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I have just read the article in the Daily Telegraph and looked at the maps. My first thought was that the melanoma map showed a very remarkable coincidence.

Let me go back a year. I had visitors from the UK who were adamant that the cause of the surge in melanomas in the UK was due to the number of holiday makers spending to much time in the sun on vacation in warmer climates.

Now if that was the case then the melanoma map would be more heavily weighted toward the more affluent regions of of the UK. But no, the map shows that the most incidents occur in the Strathclyde and the West Country. Why is this so?

What do these two areas have in common? Well, as I stated elsewhere over a year ago, there are military firing ranges in both areas. In fact I read a report at the time which quoted a military spokesperson stating that, after 20 years, the Strathclyde area was shutting down its Depleted Uranium testing site.

The ideas promoted in the article that smoking and diet are the cause is a furphy of the first order! Either that or someone has issued these maps in the quest for truth.

Here is what I found back then -
British army is planning to end the use of depleted uranium tank rounds
The Government continues to insist that the munition is safe, but is preparing to remove depleted uranium rounds from service under Ministry of Defence plans to improve the fighting capability of the Army's Challenger 2 tank. As part of the enhancement programme, the tank will be fitted with a different gun which can fire a wider variety of more effective, and less controversial, ammunition types.
British tanks currently use a rifled gun which can fire only two types of ordnance, high explosive and depleted uranium rounds. This limitation will disappear in the next few years, if, as expected, the MoD decides to have its new tanks built with a smooth bore 120mm gun, which is now used by most Nato armies.
Recent advances in tank ammunition have also led to the development of a new generation of rounds that will no longer be dependent on depleted uranium to achieve the same level of penetration against modern armour. The production of depleted uranium ammunition by the Royal Ordnance, the British arms manufacturer, ceased earlier this year. (The Telegraph Sep. 21, 2003)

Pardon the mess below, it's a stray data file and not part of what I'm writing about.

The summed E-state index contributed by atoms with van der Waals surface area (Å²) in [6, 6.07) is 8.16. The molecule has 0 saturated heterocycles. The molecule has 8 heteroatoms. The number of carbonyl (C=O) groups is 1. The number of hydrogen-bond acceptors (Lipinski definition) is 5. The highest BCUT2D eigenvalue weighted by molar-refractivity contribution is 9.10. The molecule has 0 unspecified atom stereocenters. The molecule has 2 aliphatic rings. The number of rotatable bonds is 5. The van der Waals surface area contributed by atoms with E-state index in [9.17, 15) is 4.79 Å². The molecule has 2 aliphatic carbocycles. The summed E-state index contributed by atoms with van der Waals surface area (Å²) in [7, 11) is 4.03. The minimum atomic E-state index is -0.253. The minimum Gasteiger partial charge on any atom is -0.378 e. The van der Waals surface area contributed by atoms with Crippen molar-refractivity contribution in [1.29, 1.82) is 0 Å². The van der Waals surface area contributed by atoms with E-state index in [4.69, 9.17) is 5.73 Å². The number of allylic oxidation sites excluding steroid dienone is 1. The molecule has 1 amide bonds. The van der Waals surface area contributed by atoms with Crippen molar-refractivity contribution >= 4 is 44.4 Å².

> See also: Britain's navy to phase out depleted uranium weapons
======================================== - for other info re DU
New tests planned on environmental impacts of DU shells fired into Solway Firth
New tests are set to be carried out to see if there is contamination from depleted uranium shells fired from the Kirkcudbright range. Thousands of the projectiles have been fired into the Solway Firth over the past 20 years and there has been controversy because of the fears of contamination to marine life. For the tests, projectiles will be buried in the Solway and then retrieved for examinations. So far, only one projectile had been recovered from the Solway and although a thorough examination was made, the information gained was limited because it had been fired only five months earlier. (Galloway News Feb. 27, 2003)
Considering how these reports are sponsored by the intellectual might of the Royal Society, it would not be wise to question their findings; they explicitly state that the DU from weapons does spread toxic material over a battle site, and its environs. And this toxicity is hazardous to health.
 United Kingdom of Great Britain and N. Ireland
The first report:
To date # of cases:
 180,937 as of 2000
(no numbers available for 2001)
Incidence is:
 Declining since a peak in 1992
I have seen a better map and more uptodate information but I can't find it yet. This will do just to show an example. - Norm
Table 3 - BSE Scottish Region Summary - as at 22 September 2003
(Both Passive and Active Surveillance)
See the table for coincidences eg  Dumfries & Strathclyde
I am sure the prevailing winds/currents in the Irish Sea pass the coasts of Cumbria, Wales and the West Country. - Norm
At least 18 tonnes of DU weapons have been test-fired in Britain at army ranges in Kirkcudbright and Cumbria. Most of the munitions landed in the Solway Firth, where they remain.
--------------- - This link won't let me through. - Norm
Location Map of the Canadian Forces Base Suffield National Wildlife Area
  A defense research station and military experimental range. A tank training facility is also provided for the British Army under a NATO AGREEMENT. Vistitors can contact the Administration Office at the Canadian Forces Base.
Wanham Alberta Canada - How far is this from Suffield and what are the chances they tested DU armaments here?
Dear All,
This is where I begin to ramble, please forgive me.
I read Mark Purdey's website and he intimated something to do with Chernobyl and fallout over the UK, so I have just followed up with the theory that radiation may have contaminated the countryside and caused the BSE problems. The timing is right if these links are true and it could account for the lies and cover-ups emanating from all governments.
Any ideas..?